Microsoft strikes 10-year deal with Nintendo on Call of Duty
Visitors passing an advertisement for the video game 'Call of Duty' at the Gamescom fair for computer games in Cologne, Germany, Tuesday, Aug. 22, 2017. (AP Photo/Martin Meissner, File)
The Associated Press
Published Wednesday, December 7, 2022 6:58AM EST
Last Updated Wednesday, December 7, 2022 3:44PM EST
LONDON (AP) - Microsoft agreed Wednesday to make the hit video game Call of Duty available on Nintendo for 10 years should its $69 billion purchase of game maker Activision Blizzard go through - an apparent attempt to fend off objections from rival Sony.
The blockbuster merger is facing close scrutiny from regulators in the U.S., Europe and elsewhere. Microsoft, maker of the Xbox game console, faces resistance from Sony, which makes the competing PlayStation console and has raised concerns with antitrust watchdogs about losing access to what it calls a “must-have” game title.
Phil Spencer, the head of Xbox, tweeted that Microsoft “entered into a 10-year commitment” to bring Call of Duty to Nintendo.
Microsoft President Brad Smith tweeted his thanks to Nintendo, which makes the Switch game console, saying the same offer was available for Sony.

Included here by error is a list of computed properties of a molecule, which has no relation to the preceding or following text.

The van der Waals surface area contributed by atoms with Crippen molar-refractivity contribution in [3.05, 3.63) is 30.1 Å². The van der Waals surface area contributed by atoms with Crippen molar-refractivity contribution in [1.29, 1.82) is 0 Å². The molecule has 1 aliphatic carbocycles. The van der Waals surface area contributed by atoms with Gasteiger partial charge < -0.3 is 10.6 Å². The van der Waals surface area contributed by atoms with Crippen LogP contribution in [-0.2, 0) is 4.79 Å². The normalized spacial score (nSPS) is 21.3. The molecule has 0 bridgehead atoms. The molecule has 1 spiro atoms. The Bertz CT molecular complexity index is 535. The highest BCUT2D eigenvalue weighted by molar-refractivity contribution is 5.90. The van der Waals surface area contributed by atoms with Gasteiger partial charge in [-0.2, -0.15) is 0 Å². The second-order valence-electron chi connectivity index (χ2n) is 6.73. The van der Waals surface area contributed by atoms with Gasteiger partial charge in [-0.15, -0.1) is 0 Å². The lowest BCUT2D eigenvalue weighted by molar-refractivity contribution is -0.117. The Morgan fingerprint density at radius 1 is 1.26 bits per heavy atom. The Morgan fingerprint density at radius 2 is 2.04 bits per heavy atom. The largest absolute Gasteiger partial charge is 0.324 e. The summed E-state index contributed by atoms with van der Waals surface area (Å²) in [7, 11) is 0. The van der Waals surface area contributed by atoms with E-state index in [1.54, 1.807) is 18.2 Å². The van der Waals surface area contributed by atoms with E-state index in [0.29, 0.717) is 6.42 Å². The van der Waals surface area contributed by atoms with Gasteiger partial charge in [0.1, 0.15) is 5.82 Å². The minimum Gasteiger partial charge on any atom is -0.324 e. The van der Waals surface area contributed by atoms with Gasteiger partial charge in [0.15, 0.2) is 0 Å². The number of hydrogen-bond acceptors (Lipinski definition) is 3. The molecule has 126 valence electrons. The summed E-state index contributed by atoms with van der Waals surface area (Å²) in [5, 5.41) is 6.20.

“Any day â†•Sony wants to sit down and talk, we'll be happy to hammer out a 10-year deal for PlayStation as well,” he said.
Smith said the agreement would bring Call of Duty to more gamers and more platforms, and “that's good for competition and good for consumers.”
Sony's European press office didn't respond to a request for comment. Adding to the pressure on Sony, Microsoft also said Wednesday it has committed to keeping Call of Duty on the platform Steam, a digital marketplace for PC games, in an agreement with Steam's operator Valve.
In an op-ed for The Wall Street Journal this week, Smith raised concerns about the possibility that the Federal Trade Commission could take Microsoft to court to stop the deal. Antitrust watchdogs in both Britain and the European Union also are investigating the transaction over concerns it would distort competition.
At the heart of the dispute is control over future releases of Activision Blizzard's most popular games, especially Call of Duty, a first-person military shooter franchise. Activision reported last month that the latest installment, Call of Duty: Modern Warfare 2, had earned more than $1 billion in sales since its Oct. 28 launch.